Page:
Michael Armstrong: Chasing the Dream of the 90s: A Practitioner's Perspective on Planning and Sustainability in Portland, Oregon

Panoramic photo of Portland, Oregon with Mt Hood in the back.

Portland, Oregon. photo / Ralph Sanders

Michael Armstrong '91 is a principal at City Scale, a consortium of urban sustainability professionals working alongside cities to advance the next big moves toward healthy, affordable, low-carbon communities. Prior to joining City Scale in 2017, Armstrong worked for 17 years for the City of Portland, Oregon, managing Portland's climate change and sustainability programs. Armstrong led the development of Portland and Multnomah County's 2001, 2009, and 2015 Climate Action plans and managed the city's policy and programs for climate change, energy efficiency, renewable energy, sustainable food systems, green building, electric vehicles, smart cities, and waste collection, prevention, and recycling. He cochaired the planning committee for the Urban Sustainability Directors Network (USDN) from 2014–17, cochaired USDN's policy committee from 2012–16, and served on the Innovation Fund Selection Committee for the Carbon Neutral Cities Alliance. Armstrong received an M.P.A. from Indiana University's School of Public and Environmental Affairs, a B.A. from Cornell University, and attended Deep Springs College.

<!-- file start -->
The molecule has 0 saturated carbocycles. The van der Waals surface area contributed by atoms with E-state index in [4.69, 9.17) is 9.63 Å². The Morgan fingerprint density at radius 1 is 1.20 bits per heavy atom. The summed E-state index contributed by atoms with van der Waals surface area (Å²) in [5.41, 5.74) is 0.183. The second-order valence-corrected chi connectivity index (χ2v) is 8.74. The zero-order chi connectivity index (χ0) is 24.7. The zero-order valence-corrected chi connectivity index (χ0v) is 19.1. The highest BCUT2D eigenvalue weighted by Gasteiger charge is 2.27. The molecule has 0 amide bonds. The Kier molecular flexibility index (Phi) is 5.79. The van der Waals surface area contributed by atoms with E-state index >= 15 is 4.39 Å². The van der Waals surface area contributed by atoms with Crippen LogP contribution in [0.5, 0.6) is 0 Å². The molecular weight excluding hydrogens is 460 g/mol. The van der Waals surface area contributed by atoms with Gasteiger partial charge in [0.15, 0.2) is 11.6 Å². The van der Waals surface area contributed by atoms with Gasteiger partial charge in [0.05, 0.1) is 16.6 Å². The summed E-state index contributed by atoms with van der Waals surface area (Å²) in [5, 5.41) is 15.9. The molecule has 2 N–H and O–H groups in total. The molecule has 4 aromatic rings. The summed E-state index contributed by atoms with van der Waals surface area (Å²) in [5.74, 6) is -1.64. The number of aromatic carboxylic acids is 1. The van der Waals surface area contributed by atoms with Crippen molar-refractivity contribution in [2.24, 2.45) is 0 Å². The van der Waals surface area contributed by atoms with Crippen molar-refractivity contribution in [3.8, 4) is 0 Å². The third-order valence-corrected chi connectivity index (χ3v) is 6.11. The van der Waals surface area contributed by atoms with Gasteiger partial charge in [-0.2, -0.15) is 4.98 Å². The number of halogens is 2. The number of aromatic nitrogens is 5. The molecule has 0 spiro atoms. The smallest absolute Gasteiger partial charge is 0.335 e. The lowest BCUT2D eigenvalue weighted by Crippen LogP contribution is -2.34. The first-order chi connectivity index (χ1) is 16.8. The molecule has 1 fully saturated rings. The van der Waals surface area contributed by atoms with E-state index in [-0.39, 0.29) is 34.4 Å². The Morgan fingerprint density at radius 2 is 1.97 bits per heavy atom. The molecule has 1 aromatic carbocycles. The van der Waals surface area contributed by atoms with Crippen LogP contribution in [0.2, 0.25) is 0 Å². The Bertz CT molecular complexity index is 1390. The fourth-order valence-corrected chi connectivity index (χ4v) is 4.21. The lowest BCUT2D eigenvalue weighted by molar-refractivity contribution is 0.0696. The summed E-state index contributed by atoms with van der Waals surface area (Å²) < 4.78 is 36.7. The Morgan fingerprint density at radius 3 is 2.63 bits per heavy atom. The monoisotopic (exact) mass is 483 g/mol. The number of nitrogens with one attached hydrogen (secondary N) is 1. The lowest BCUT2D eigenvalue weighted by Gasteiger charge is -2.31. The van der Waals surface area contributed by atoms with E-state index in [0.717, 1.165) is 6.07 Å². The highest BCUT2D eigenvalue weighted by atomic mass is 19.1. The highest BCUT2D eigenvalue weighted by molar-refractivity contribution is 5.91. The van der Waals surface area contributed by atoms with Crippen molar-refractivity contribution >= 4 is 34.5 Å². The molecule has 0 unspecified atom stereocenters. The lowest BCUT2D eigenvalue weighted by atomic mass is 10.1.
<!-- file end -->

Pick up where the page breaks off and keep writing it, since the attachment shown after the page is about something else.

"It's like Gore won. . . . people ride unicycles. . . . in Portland, you can go to a record store and sell your CDs." It is, they do, and you can. Portland's greenhouse gas emissions are 20% lower than in 1990, despite population growth of 33% and the addition of 90,000 jobs. Since 1990 the region has added four light rail lines, quadrupled its bicycle commute rate, and tripled its recycling rate.

But Portland's success has been unevenly shared. Much of east Portland has no sidewalks. Income inequality has widened. Housing costs have outpaced incomes. One quarter of Portland's high school students drop out.

Despite its heterodox reputation, Portland's arc from car-centered timber town to climate leader to the challenges of "success" has parallels in a wide range of urban communities. Networks of urban sustainability practitioners have emerged that enable Portland and communities across North America to collaborate and learn from one another, creating a vast, virtual laboratory to tackle the intertwined challenges of climate change, equity, and prosperity.

Cosponsored by Russell Van Nest Black Lecture Fund and Carl Becker House.
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